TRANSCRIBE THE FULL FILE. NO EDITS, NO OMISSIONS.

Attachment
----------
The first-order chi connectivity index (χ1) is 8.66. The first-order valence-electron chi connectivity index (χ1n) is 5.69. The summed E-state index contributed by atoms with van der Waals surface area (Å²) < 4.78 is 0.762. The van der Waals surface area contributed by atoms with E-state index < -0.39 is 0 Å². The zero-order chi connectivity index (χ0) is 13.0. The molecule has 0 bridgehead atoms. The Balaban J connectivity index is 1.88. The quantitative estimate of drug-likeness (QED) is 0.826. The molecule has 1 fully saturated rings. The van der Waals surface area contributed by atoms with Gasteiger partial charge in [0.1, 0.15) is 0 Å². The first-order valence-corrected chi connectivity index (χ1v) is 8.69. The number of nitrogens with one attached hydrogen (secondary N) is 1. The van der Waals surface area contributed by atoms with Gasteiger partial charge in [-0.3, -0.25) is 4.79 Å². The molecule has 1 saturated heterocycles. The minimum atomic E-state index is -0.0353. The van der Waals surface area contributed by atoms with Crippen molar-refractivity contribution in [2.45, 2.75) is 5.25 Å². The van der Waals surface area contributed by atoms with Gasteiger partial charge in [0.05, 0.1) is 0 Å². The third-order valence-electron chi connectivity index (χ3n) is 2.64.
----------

The first-order chi connectivity index (χ1) is 8.66. The first-order valence-electron chi connectivity index (χ1n) is 5.69. The summed E-state index contributed by atoms with van der Waals surface area (Å²) < 4.78 is 0.762. The van der Waals surface area contributed by atoms with E-state index < -0.39 is 0 Å². The zero-order chi connectivity index (χ0) is 13.0. The molecule has 0 bridgehead atoms. The Balaban J connectivity index is 1.88. The quantitative estimate of drug-likeness (QED) is 0.826. The molecule has 1 fully saturated rings. The van der Waals surface area contributed by atoms with Gasteiger partial charge in [0.1, 0.15) is 0 Å². The first-order valence-corrected chi connectivity index (χ1v) is 8.69. The number of nitrogens with one attached hydrogen (secondary N) is 1. The van der Waals surface area contributed by atoms with Gasteiger partial charge in [-0.3, -0.25) is 4.79 Å². The molecule has 1 saturated heterocycles. The minimum atomic E-state index is -0.0353. The van der Waals surface area contributed by atoms with Crippen molar-refractivity contribution in [2.45, 2.75) is 5.25 Å². The van der Waals surface area contributed by atoms with Gasteiger partial charge in [0.05, 0.1) is 0 Å². The third-order valence-electron chi connectivity index (χ3n) is 2.64.